TOKYO: Crude oil jumped while the rouble plunged nearly 30 per cent to a record low on Monday (Feb 28) after Western nations imposed tough new sanctions on Russia for its invasion of Ukraine, including blocking some banks from the SWIFT global payments system.
Safe-haven demand boosted bonds along with the dollar and yen while the euro sank after Russian President Vladimir Putin put nuclear-armed forces on high alert on Sunday, the fourth day of the biggest assault on a European state since World War II.
The ramp-up in tensions heightened fears that oil supplies from the world's second-largest producer could be disrupted, sending Brent crude futures up US$4.21 or 4.3 per cent to US$102.14. US West Texas Intermediate (WTI) crude futures were up US$4.58 or 5.0 per cent at US$96.17 a barrel.
"I am telling clients all we know for certain is that energy prices are going to be higher, and there are going to be some beneficiaries," said John Milroy, Ord Minnett financial adviser in Sydney.
"It's an old cliché, but it's true that uncertainty drives moves in both directions."
Other commodities rallied, with wheat up 8 per cent, while aluminium and nickel were also sharply higher.
Traders will be closely watching a meeting this week of OPEC and other major producers led by Russia, where they will discuss plans for further output.
The group had agreed previously to increase production gradually each month, but the Ukraine crisis could throw those plans into disarray.
Gold and the yen, go-to assets in times of uncertainty, rose, while the dollar was up against all other currencies.
The euro was under pressure owing to Europe's reliance on Russian energy.
The surge in prices is adding to worries about inflation, which is running at a 40-year high in the United States, with central banks already fighting an uphill battle to get it under control.
The conflict is "likely to boost energy prices significantly, resulting in immediate inflationary effects and a large drag on global growth", Silvia Dall'Angelo, senior economist at Federated Hermes, wrote in a note.
"It's fair to say that the crisis increases the room for central banks' policy mistakes."
On equity markets Tokyo, Hong Kong, Shanghai, Seoul, Singapore and Bangkok were in negative territory, though there were some gains in Sydney, Manila and Wellington.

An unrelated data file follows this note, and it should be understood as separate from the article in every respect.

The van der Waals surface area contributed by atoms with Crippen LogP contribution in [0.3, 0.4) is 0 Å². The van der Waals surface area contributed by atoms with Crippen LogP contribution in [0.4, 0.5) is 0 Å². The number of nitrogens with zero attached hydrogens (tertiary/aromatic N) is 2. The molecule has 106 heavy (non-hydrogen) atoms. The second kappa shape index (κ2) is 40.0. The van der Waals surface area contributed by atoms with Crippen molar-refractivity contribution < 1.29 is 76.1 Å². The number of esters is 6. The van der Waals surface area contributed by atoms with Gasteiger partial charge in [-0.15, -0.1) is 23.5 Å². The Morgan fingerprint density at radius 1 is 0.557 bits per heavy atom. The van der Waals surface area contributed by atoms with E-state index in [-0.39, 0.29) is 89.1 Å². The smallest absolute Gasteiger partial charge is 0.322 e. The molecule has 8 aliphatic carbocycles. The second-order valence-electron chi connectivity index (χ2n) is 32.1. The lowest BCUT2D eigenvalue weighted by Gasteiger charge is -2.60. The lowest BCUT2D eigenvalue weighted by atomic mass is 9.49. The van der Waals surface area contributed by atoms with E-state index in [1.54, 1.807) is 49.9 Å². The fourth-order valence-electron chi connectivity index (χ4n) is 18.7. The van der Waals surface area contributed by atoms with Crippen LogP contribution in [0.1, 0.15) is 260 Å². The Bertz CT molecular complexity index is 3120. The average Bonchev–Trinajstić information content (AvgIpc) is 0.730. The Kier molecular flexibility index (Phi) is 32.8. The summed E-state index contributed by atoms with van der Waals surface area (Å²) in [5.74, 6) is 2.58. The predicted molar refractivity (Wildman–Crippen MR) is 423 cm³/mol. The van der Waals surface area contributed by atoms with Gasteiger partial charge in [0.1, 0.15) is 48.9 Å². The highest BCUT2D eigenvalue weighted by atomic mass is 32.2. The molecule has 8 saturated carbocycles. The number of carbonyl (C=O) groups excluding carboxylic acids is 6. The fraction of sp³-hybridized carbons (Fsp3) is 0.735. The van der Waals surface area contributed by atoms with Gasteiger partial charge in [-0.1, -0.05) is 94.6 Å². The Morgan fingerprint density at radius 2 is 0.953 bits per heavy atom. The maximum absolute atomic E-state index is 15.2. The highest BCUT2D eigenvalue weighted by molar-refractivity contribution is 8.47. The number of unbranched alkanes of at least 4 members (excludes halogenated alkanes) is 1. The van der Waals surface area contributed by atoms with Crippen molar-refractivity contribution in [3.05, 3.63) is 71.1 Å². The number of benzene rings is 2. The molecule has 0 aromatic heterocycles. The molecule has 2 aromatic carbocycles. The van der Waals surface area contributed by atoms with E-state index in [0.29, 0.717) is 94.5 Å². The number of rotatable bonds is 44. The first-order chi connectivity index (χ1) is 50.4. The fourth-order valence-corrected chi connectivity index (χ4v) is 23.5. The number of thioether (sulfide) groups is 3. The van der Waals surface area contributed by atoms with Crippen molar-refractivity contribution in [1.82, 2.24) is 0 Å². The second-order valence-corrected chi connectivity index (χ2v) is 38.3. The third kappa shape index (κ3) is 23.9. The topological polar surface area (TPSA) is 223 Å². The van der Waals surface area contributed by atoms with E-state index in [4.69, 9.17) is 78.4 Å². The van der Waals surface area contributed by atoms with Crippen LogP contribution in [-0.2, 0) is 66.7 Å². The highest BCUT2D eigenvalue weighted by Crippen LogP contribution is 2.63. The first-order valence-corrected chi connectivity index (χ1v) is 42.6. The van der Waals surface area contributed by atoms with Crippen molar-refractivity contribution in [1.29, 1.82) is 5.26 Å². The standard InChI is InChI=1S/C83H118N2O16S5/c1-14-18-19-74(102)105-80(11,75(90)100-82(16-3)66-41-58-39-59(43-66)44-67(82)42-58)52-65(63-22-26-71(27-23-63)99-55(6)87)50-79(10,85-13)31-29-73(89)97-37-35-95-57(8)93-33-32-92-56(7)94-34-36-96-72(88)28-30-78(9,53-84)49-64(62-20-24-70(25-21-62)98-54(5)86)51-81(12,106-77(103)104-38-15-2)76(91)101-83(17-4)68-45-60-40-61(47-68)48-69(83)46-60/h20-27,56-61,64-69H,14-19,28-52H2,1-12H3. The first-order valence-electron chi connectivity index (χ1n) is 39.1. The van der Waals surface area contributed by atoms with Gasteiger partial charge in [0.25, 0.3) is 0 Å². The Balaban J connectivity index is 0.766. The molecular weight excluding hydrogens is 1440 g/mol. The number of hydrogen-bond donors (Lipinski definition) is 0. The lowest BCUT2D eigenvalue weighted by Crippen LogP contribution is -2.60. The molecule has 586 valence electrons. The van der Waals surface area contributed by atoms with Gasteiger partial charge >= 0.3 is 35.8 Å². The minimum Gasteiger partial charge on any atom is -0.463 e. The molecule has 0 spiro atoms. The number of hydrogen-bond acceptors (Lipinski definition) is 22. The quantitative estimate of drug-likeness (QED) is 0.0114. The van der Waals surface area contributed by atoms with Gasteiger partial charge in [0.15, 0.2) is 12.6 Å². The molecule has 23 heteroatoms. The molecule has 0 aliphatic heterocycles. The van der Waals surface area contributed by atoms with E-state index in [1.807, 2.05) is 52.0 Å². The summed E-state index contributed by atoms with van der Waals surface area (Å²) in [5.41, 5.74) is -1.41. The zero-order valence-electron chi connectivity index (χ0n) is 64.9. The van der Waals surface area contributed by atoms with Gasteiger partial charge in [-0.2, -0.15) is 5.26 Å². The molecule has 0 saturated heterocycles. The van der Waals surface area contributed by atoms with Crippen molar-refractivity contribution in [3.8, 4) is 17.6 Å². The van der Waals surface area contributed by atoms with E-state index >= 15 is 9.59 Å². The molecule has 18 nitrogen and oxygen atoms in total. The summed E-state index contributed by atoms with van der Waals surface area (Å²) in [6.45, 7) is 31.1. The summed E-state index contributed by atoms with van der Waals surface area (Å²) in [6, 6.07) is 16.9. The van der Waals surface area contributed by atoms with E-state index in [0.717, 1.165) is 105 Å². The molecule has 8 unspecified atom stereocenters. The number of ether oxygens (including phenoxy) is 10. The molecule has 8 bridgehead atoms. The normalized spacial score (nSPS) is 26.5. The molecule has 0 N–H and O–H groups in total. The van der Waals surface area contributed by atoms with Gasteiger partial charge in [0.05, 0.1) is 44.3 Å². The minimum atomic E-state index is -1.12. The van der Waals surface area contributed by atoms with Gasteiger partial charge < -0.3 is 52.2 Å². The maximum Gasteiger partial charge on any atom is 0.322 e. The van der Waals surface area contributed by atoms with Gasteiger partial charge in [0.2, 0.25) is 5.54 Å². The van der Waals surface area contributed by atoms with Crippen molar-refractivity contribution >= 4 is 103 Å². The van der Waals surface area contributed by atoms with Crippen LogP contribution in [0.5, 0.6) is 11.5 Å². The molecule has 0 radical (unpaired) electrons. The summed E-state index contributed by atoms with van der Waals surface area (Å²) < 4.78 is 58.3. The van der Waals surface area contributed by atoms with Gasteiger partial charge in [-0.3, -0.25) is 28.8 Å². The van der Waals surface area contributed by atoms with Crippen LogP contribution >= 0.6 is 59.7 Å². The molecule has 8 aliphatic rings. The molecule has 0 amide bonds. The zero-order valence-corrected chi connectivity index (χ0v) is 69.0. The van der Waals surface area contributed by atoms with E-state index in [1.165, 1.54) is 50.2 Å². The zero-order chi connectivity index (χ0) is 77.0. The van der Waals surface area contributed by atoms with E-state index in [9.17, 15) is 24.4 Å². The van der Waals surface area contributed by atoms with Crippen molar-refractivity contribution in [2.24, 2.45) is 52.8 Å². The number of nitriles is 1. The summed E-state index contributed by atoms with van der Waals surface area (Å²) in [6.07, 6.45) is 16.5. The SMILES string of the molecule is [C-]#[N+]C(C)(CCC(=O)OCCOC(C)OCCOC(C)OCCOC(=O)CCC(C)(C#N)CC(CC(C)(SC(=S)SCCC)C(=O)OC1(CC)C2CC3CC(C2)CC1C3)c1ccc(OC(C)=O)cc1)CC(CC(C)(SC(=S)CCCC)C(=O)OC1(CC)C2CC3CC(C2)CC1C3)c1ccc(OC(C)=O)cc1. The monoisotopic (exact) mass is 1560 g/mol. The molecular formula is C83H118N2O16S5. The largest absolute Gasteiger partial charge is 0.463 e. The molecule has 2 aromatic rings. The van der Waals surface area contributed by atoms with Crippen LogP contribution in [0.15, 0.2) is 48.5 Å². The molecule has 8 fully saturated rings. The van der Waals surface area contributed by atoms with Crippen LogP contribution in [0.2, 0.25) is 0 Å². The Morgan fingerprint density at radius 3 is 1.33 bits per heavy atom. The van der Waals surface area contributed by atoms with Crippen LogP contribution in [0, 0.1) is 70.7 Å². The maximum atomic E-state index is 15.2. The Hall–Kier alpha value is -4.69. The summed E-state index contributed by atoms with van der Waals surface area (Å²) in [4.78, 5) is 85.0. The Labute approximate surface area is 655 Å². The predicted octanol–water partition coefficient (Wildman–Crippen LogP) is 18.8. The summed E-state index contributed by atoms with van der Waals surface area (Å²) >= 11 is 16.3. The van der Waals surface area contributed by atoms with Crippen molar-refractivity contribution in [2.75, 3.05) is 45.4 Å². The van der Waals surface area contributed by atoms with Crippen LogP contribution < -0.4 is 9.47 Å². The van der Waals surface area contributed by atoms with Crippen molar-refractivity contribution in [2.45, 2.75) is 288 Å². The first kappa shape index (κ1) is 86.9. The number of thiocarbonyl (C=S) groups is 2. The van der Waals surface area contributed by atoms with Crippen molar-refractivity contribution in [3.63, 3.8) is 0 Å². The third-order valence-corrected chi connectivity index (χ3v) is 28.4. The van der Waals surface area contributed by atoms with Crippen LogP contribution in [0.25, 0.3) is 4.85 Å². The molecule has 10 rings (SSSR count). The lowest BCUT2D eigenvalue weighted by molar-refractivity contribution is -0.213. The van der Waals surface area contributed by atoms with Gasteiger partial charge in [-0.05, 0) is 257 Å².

Asia-Pacific shares turned lower after spending the morning session mostly in the green, putting them in line with declines for US and European stock futures.
Japan's Nikkei 225 fell 0.25 per cent, while Chinese blue chips slipped 0.36 per cent. Australia's benchmark, though, added 0.64 per cent, boosted by energy shares.
MSCI's index of regional stocks lost 0.58 per cent.
US emini stock futures were pointing to a 2.35 per cent drop at the restart, while pan-European EURO STOXX 50 futures slid 3.90 per cent. FTSE futures declined 1.21 per cent.
"We had a deluge of very negative information over the weekend," said Kyle Rodda, a market analyst at IG Australia. "We're talking about financial stability risks, and sprinkle over that the threat of nuclear war."
"Volatility is heightened," he said. "Price action is incredibly choppy."
The 10-year US Treasury yield fell about 9 basis points to 1.89 per cent, and equivalent Australian yields retreated about 6 basis points to 2.177 per cent.
The euro slid 1.1 per cent to US$1.11465 and 1.1 per cent to ¥128.785, while the risk-sensitive Australian and New Zealand dollars sank 0.78 per cent and 0.88 per cent, respectively.
The rouble dived as much as 29.67 per cent to a record-low 119.5 per dollar.
Gold rose more than 1 per cent to around US$1,909 on demand for the safest assets.
"This volatility will go on for a while yet, until the dust settles," said Shane Oliver, chief economist at AMP Capital.
In the meantime, "markets are going to be swinging from headline to headline", he said.